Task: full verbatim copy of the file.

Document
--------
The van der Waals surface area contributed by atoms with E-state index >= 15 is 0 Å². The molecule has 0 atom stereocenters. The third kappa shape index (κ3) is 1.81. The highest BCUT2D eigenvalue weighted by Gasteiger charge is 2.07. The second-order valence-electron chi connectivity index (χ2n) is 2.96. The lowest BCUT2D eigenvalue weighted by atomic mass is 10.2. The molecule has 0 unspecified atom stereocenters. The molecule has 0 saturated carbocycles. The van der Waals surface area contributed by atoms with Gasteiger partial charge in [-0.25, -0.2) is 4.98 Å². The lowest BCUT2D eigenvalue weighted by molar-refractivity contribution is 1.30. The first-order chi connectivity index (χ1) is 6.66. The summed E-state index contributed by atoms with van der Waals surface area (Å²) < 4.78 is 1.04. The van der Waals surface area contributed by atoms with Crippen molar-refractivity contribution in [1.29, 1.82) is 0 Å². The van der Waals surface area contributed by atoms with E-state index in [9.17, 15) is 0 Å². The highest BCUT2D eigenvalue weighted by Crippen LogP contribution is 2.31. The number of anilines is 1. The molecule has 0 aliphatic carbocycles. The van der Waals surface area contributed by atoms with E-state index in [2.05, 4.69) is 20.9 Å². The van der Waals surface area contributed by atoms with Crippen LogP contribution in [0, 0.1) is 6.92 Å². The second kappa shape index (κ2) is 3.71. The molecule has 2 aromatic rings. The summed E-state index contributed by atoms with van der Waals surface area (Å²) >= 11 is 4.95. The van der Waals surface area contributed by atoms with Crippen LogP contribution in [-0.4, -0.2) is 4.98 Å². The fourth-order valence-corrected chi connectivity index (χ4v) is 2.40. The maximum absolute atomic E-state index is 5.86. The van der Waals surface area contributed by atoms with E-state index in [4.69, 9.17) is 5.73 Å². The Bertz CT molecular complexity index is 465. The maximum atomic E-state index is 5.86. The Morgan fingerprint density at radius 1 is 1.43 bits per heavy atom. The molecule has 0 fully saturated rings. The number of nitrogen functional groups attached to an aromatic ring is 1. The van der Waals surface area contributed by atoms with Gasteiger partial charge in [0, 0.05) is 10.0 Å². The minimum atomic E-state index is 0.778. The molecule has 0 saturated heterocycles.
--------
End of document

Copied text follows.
The van der Waals surface area contributed by atoms with E-state index >= 15 is 0 Å². The molecule has 0 atom stereocenters. The third kappa shape index (κ3) is 1.81. The highest BCUT2D eigenvalue weighted by Gasteiger charge is 2.07. The second-order valence-electron chi connectivity index (χ2n) is 2.96. The lowest BCUT2D eigenvalue weighted by atomic mass is 10.2. The molecule has 0 unspecified atom stereocenters. The molecule has 0 saturated carbocycles. The van der Waals surface area contributed by atoms with Gasteiger partial charge in [-0.25, -0.2) is 4.98 Å². The lowest BCUT2D eigenvalue weighted by molar-refractivity contribution is 1.30. The first-order chi connectivity index (χ1) is 6.66. The summed E-state index contributed by atoms with van der Waals surface area (Å²) < 4.78 is 1.04. The van der Waals surface area contributed by atoms with Crippen molar-refractivity contribution in [1.29, 1.82) is 0 Å². The van der Waals surface area contributed by atoms with E-state index in [9.17, 15) is 0 Å². The highest BCUT2D eigenvalue weighted by Crippen LogP contribution is 2.31. The number of anilines is 1. The molecule has 0 aliphatic carbocycles. The van der Waals surface area contributed by atoms with E-state index in [2.05, 4.69) is 20.9 Å². The van der Waals surface area contributed by atoms with Crippen LogP contribution in [0, 0.1) is 6.92 Å². The second kappa shape index (κ2) is 3.71. The molecule has 2 aromatic rings. The summed E-state index contributed by atoms with van der Waals surface area (Å²) >= 11 is 4.95. The van der Waals surface area contributed by atoms with Crippen LogP contribution in [-0.4, -0.2) is 4.98 Å². The fourth-order valence-corrected chi connectivity index (χ4v) is 2.40. The maximum absolute atomic E-state index is 5.86. The van der Waals surface area contributed by atoms with E-state index in [4.69, 9.17) is 5.73 Å². The Bertz CT molecular complexity index is 465. The maximum atomic E-state index is 5.86. The Morgan fingerprint density at radius 1 is 1.43 bits per heavy atom. The molecule has 0 fully saturated rings. The number of nitrogen functional groups attached to an aromatic ring is 1. The van der Waals surface area contributed by atoms with Gasteiger partial charge in [0, 0.05) is 10.0 Å². The minimum atomic E-state index is 0.778. The molecule has 0 saturated heterocycles.